Emotional wellbeing – leaders are human too

Despite all the fanfare around the vaccination programme in the UK lately, it’s likely that we will still have social distancing requirements to adhere to when this third lockdown lifts and even when businesses are allowed to open again the impact on our emotional wellbeing will be long lasting.

As social animals, many people find the lack of physical interaction a hard cross to bear during these times. We must be thankful that such distancing keeps us safe at the moment, and lockdowns would be much, much more difficult if we didn’t have the internet to keep up with each other digitally; however, this will never be as good as in-person contact. Some people haven’t seen their families for almost a year, which could make this lockdown harder to endure and more devastating for our emotional wellbeing than those previous.

Our emotional wellbeing may be more fragile today…..

Leaders need to recognise that, although we’re probably more used to working from home, and though we may have accepted that we can’t enjoy certain leisure activities, as well as us having come to terms with the effect social distancing is having on our relationships, our emotional wellbeing may be more fragile today than it was at the start of the pandemic.

In March 2020 it was difficult to see past the immediate fear of catching the virus and the shock of the country effectively shutting up shop. Now, almost a year on, people are under no illusions that this situation will not fizzle out or go away quietly. We will have to live with Covid19 for many years to come. From this point in the pandemic, it appears that staying indoors will be advised until summer is on the horizon; even if we’re able to enjoy a couple of months’ relative freedom then, it won’t be long until the ‘stay home’ message is enforced as next winter looms.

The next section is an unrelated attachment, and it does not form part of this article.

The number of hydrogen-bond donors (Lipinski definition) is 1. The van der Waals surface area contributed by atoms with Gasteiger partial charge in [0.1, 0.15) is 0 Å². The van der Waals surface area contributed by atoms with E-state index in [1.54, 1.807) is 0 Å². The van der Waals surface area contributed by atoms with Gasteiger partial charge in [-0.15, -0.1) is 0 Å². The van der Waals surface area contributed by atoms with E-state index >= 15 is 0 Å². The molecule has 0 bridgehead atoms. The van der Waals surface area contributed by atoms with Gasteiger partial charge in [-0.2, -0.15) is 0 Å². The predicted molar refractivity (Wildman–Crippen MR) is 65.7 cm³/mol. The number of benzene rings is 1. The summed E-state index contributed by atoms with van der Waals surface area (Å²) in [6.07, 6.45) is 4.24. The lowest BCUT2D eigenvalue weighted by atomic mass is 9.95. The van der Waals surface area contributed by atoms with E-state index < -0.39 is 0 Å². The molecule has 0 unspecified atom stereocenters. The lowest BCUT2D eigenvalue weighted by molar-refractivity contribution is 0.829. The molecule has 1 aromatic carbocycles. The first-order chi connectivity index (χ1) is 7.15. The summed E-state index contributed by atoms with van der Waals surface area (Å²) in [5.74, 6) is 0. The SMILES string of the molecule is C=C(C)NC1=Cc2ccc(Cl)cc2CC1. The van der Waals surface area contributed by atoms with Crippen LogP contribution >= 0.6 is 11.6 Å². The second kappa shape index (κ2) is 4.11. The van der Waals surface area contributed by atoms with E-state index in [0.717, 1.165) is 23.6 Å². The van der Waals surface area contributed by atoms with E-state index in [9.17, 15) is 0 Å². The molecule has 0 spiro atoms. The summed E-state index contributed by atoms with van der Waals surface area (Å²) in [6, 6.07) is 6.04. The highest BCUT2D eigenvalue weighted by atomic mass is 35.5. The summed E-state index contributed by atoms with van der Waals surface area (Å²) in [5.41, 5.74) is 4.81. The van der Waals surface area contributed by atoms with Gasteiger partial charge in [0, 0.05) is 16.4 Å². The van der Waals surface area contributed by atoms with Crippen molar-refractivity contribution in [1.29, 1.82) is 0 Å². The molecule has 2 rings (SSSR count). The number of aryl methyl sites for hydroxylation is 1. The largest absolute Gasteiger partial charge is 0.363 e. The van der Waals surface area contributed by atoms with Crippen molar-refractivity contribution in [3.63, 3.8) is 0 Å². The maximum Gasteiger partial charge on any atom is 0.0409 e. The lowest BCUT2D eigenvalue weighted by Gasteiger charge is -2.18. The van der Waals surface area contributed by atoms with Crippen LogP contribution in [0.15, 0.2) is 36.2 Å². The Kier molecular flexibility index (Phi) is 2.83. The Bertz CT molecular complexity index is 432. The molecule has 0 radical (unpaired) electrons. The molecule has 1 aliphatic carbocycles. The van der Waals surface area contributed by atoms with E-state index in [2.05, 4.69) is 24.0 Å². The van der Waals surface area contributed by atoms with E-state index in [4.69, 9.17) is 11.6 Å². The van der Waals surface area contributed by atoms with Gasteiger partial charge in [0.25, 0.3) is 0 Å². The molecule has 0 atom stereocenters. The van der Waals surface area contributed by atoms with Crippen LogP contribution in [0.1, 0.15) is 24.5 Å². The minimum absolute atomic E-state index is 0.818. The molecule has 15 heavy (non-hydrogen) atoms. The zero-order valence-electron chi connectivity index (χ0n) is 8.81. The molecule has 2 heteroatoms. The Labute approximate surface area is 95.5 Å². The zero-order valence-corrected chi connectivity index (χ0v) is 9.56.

The days when you’d happily shake hands with a new contact, of jam-packed seminars, of huddling over computer screens/project papers when collaborating with others, may all be part of the past. Would you feel comfortable doing those things again if Covid-19 forever lurks in the background? Will you hug friends in the future? What if they weren’t comfortable with this level of interaction after the last year—would you have to first qualify whether they’re fine with you touching them? Would that put you off even bothering?

There’s no way this pandemic won’t have a long-lasting impact on people’s emotional wellbeing, (granted, in varying  degrees), going forward.

Who will look after the leaders emotional wellbeing?

And that goes for leaders and managers too, who will be the people, they look to for their own comfort. Who will look after them?

Leaders will not only need to be there to support, motivate and inspire their people during one of the most significant events to happen to most of us on this Earth, they will also have to move everyone forward in an uncertain world.

That’s a hell of a responsibility.